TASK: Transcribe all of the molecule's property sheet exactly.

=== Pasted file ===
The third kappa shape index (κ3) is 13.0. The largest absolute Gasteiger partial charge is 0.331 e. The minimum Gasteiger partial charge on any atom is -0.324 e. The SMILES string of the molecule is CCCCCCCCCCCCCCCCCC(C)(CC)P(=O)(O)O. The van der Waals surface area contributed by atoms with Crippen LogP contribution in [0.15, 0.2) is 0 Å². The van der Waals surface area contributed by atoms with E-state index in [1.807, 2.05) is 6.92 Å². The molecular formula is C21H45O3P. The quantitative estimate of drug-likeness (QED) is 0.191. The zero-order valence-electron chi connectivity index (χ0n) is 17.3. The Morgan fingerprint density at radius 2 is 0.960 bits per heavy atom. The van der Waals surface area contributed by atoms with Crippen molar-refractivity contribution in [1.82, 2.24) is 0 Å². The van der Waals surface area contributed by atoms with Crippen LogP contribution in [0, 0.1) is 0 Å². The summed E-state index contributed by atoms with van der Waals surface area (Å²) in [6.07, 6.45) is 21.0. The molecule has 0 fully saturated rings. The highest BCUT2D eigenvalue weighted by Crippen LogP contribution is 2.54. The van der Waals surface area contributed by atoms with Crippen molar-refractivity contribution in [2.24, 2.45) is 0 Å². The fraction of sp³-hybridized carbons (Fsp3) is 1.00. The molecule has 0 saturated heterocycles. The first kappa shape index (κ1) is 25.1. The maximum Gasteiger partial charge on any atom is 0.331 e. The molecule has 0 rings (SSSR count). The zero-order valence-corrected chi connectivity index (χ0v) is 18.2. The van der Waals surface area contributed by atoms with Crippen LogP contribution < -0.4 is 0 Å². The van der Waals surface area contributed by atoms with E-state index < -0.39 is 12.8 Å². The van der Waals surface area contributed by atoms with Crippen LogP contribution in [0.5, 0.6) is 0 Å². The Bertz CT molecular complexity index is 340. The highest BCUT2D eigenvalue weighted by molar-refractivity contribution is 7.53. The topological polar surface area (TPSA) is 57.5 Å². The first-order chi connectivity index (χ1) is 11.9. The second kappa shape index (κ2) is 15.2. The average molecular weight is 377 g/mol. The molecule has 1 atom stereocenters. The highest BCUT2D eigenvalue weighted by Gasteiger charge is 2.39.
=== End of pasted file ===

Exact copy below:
The third kappa shape index (κ3) is 13.0. The largest absolute Gasteiger partial charge is 0.331 e. The minimum Gasteiger partial charge on any atom is -0.324 e. The SMILES string of the molecule is CCCCCCCCCCCCCCCCCC(C)(CC)P(=O)(O)O. The van der Waals surface area contributed by atoms with Crippen LogP contribution in [0.15, 0.2) is 0 Å². The van der Waals surface area contributed by atoms with E-state index in [1.807, 2.05) is 6.92 Å². The molecular formula is C21H45O3P. The quantitative estimate of drug-likeness (QED) is 0.191. The zero-order valence-electron chi connectivity index (χ0n) is 17.3. The Morgan fingerprint density at radius 2 is 0.960 bits per heavy atom. The van der Waals surface area contributed by atoms with Crippen molar-refractivity contribution in [1.82, 2.24) is 0 Å². The van der Waals surface area contributed by atoms with Crippen LogP contribution in [0, 0.1) is 0 Å². The summed E-state index contributed by atoms with van der Waals surface area (Å²) in [6.07, 6.45) is 21.0. The molecule has 0 fully saturated rings. The highest BCUT2D eigenvalue weighted by Crippen LogP contribution is 2.54. The van der Waals surface area contributed by atoms with Crippen molar-refractivity contribution in [2.24, 2.45) is 0 Å². The fraction of sp³-hybridized carbons (Fsp3) is 1.00. The molecule has 0 saturated heterocycles. The first kappa shape index (κ1) is 25.1. The maximum Gasteiger partial charge on any atom is 0.331 e. The molecule has 0 rings (SSSR count). The zero-order valence-corrected chi connectivity index (χ0v) is 18.2. The van der Waals surface area contributed by atoms with Crippen LogP contribution < -0.4 is 0 Å². The van der Waals surface area contributed by atoms with E-state index < -0.39 is 12.8 Å². The van der Waals surface area contributed by atoms with Crippen LogP contribution in [0.5, 0.6) is 0 Å². The Bertz CT molecular complexity index is 340. The highest BCUT2D eigenvalue weighted by molar-refractivity contribution is 7.53. The topological polar surface area (TPSA) is 57.5 Å². The first-order chi connectivity index (χ1) is 11.9. The second kappa shape index (κ2) is 15.2. The average molecular weight is 377 g/mol. The molecule has 1 atom stereocenters. The highest BCUT2D eigenvalue weighted by Gasteiger charge is 2.39.